The Woman In Black

The Woman In Black

Written by Susan Hill
Adapted by Stephen Mallatratt
Directed by Robin Herford
Liverpool Playhouse
7th – 12th November 2016

Reviewed by Colin Serjent

This is a hackneyed adaptation of a horror story written by Susan Hill. It has been touring for over 25 years and it shows! Gothic it was not.

Like the use of the sound of horse-drawn carriages it was often plodding, made even more so by two actors lacking charisma, namely Matthew Spencer, The Actor, and David Acton, Arthur Kipps.

One example of the triteness was the evocation of a warm and cosy Christmas Eve night. This has been depicted so so many times, ad nauseum, in many other tales.

There was little tension in the story that it verged on tedium.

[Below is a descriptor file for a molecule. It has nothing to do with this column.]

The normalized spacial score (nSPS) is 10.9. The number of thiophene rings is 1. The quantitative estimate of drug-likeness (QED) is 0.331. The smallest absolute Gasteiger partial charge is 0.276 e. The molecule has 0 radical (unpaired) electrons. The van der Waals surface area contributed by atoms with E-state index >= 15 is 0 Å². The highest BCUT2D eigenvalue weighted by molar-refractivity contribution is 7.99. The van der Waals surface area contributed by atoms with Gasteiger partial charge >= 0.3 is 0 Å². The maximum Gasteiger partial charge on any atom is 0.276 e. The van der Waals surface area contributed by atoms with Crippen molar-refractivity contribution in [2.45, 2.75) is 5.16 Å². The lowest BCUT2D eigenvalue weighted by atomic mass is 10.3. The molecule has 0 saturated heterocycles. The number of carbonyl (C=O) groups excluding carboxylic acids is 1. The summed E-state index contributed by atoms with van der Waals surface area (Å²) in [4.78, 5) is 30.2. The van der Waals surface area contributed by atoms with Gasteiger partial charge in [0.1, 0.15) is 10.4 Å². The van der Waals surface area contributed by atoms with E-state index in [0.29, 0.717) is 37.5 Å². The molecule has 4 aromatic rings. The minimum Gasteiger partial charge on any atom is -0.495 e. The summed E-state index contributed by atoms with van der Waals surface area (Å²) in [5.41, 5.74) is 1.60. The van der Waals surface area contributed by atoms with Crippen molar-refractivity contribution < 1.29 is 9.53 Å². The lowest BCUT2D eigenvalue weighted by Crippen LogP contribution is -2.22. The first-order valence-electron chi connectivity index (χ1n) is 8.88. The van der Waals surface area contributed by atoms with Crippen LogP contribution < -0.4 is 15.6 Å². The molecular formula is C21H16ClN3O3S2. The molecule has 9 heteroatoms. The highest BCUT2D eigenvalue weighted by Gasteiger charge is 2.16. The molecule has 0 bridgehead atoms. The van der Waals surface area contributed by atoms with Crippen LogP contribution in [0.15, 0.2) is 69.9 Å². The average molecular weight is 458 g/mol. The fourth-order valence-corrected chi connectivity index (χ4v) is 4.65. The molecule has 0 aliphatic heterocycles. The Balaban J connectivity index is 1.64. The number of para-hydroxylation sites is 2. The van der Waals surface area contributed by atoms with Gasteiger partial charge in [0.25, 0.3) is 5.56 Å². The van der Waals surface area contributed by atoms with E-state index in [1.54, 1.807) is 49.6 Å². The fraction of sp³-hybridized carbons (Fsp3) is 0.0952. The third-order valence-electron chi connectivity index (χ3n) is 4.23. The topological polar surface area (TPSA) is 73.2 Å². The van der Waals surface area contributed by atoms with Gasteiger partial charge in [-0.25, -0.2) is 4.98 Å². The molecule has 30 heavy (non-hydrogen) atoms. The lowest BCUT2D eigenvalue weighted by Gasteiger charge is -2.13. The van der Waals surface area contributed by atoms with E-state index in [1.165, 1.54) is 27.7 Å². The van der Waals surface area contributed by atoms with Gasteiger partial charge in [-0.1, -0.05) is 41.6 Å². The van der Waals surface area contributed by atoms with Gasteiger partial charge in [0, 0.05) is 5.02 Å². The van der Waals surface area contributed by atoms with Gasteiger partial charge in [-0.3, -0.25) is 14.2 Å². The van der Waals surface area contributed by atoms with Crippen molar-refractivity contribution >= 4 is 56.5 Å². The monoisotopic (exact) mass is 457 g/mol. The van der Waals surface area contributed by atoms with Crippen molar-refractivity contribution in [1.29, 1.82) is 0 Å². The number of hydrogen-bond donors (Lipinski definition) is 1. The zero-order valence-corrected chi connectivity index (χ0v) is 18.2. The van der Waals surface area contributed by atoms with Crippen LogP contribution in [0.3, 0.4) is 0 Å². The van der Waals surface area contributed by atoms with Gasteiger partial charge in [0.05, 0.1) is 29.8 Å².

In brief it centred on Arthur Kipps, the writer of a story he is determined to tell, with an actor, The Actor, assisting him narrate it as they rehearse in a deserted theatre.

Loud bangs and explosions occasionally punctuated the production, amid nondescript stage scenery.

The appearance at times of a ghost-like woman shrouded in black added snippets of other-worldly elements to the play but there was little else to scare the living daylights out of you!

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